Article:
Registered Nurses' Association of Ontario

Nursing Best Practice Guidelines

Local Wound Care - Debridement
Recommendation Level of Evidence
3.2a  Lower extremity ulcers or wounds in patients who are gravely palliative with dry eschar need not be debrided if they do not have edema, erythema, fluctuance or drainage. Assess these wounds daily to monitor for pressure ulcer complications that would require debridement. IV
3.2b  Prior to debridement on ulcers on the lower extremities, complete a vascular assessment (e.g., clinical assessment, palpable pedal pulses, capillary refill, ankle/brachial pressure index and toe pressure) to rule out vascular compromise. IV
3.2c  Determine if debridement is appropriate for the patient and the wound. IV
3.2d  If debridement is indicated, select the appropriate method of debridement considering: Level of Evidence IV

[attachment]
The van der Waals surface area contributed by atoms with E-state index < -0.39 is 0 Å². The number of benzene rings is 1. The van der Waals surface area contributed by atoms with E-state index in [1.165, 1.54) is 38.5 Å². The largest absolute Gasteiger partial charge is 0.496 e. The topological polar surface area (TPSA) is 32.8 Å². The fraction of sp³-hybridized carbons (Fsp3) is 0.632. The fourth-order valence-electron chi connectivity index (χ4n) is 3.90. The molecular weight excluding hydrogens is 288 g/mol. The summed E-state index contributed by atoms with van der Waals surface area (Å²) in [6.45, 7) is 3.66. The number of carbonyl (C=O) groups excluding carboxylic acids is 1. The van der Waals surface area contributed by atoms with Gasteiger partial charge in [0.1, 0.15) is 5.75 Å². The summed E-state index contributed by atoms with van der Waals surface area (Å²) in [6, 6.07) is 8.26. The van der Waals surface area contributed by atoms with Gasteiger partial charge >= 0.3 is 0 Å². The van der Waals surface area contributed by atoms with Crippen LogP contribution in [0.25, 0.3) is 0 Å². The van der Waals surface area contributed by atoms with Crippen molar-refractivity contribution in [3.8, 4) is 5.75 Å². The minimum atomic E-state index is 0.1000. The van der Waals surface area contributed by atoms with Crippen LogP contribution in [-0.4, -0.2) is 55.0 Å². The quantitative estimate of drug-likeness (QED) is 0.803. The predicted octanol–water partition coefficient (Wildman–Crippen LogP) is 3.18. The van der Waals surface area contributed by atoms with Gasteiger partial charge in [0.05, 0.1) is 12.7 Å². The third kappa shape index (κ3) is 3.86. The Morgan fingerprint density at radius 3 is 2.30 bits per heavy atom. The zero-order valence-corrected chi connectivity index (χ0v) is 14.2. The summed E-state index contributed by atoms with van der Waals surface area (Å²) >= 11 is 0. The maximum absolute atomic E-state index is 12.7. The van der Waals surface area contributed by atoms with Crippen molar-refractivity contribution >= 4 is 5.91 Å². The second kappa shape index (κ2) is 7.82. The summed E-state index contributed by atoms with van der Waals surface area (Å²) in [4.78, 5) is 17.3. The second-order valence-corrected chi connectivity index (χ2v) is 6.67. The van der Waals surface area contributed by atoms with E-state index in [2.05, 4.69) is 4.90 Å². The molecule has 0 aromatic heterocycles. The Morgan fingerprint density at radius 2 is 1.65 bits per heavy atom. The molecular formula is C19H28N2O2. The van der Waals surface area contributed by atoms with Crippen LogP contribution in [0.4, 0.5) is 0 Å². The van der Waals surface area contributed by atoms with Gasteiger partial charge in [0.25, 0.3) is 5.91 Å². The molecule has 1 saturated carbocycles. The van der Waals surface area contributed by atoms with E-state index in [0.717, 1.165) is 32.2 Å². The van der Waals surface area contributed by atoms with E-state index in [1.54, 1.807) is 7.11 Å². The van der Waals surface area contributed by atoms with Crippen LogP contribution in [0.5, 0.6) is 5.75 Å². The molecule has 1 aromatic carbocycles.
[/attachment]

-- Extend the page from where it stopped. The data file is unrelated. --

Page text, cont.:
• Goals of treatment (e.g., healability);
  • Client´s condition (e.g., end of life, pain, risk of bleeding, patient preference, etc.);
  • Type, quantity and location of necrotic tissue;
  • The depth and amount of drainage; and
  • Availability of resources.
3.2e  Sharp debridement should be selected when the need is urgent, such as with advancing cellulitis or sepsis, increased pain, exudate and odour. Sharp debridement must be conducted by a qualified person. IV
3.2f  Use sterile instruments to debride pressure ulcers. IV
3.2g  Prevent or manage pain associated with debridement. Consult with a member of the healthcare team with expertise in pain management. Refer to the RNAO Best Practice Guideline Assessment and Management of Pain (Revised) (2007). IV

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